If your town or city does not have the support group you need, take matters into your own hands! With the help of your local Epilepsy Foundation affiliate or your doctor, you might be able to start a support group for people your age to meet each other and discuss epilepsy.
Here are some ideas:
Goals are the most important part of the brainstorming process. When deciding that you want to help start a group for teens who have epilepsy, start with a vision of what you want to happen. What is the goal or mission of the group that you propose? What kinds of programs do you want your group to have?
Call your local branch of the Epilepsy Foundation. Call your family doctor, neurologist, or epileptologist. Do they know of a teen support group? Do they know of someone trying to begin a teen support group? Your local Epilepsy Foundation can put you in touch with a social worker or psychologist, with whom you can discuss your plan for a group. He or she may become the facilitator of your group.
It is very important that you find a caring, helpful, and knowledgeable person who can run your group. This can be a social worker, psychologist, neurologist, or someone in another profession related to epilepsy. Make sure that this person can make a commitment to the group.
When will the group meet? Where? Do you have enough money? These questions are important to consider. If you are having trouble finding answers, contact a local hospital or the local Epilepsy Foundation to see if they can help.
Ask your doctor and your Epilepsy Foundation affiliate to keep fliers advertising your group. Post notices in hospitals, newspapers, schools—places where you feel that people your age who also have epilepsy can find out about your group.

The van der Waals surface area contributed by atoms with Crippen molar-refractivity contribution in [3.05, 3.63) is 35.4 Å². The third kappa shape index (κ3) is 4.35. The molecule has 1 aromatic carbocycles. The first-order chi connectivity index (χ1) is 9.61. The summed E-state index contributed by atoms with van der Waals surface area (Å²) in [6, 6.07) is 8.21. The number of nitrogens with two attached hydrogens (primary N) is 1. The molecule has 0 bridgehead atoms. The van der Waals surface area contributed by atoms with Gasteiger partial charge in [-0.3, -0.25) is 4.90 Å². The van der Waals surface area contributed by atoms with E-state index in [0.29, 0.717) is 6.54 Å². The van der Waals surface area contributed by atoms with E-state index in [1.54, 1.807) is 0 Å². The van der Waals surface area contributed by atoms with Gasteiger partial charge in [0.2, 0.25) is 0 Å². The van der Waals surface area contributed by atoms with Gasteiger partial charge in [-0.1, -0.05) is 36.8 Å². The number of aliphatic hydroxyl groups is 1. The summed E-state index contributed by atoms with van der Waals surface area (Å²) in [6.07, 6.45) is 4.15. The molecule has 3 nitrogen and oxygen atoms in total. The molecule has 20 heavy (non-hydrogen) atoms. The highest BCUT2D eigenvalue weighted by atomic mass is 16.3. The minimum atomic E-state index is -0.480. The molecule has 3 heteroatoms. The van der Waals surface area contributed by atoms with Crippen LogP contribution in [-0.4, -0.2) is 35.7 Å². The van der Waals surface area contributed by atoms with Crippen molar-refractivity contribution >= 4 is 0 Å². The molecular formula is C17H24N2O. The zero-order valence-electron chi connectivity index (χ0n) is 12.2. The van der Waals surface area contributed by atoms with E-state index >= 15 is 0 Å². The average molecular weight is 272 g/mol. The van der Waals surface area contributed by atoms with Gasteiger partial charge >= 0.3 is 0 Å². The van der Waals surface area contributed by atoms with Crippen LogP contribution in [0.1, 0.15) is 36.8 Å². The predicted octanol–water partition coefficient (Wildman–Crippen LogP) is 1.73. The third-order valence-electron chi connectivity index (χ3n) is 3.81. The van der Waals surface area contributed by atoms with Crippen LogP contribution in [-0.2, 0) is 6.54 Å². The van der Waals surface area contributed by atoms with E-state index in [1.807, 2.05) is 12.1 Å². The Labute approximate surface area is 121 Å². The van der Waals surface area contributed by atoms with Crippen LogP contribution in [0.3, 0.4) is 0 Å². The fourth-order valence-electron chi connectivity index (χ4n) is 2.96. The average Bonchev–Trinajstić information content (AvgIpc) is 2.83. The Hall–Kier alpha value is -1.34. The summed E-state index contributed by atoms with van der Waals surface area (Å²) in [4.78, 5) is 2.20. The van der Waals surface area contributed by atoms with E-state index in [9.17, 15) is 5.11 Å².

Plan your first meeting and write down what you noticed. How many people came? Is there too much discussion? Not enough? Did any problems come up?
Now that you have identified the problems that you encountered, make the necessary changes.
Once the group has started to meet regularly, begin to compile lists of resources for members of your group. These resources can include information about medicines, activities that the group can participate in together, doctors with whom members can speak, and organizations to contact.
When you are discussing topics, make sure that your group leader does not only focus on education and information. Make sure he or she allows and helps members of the group to discuss their emotions.
Participate in the many activities and programs your town offers. Just like the groups described in the "Support groups" article, go to movies, restaurants, and beaches, for example. As important as discussion is, it's also important that members of the group get to know and be comfortable with each other.
Before you start, realize that not all groups are successful. If your group is not a huge success immediately, remember how difficult it is to begin a group that relies on the support of others. The participation of members of the group, social workers or psychologists, and your local Epilepsy Foundation are not under your control. Although it may not be easy, even a failure is a learning experience.
Topic Editor:Steven C. Schachter, M.D.
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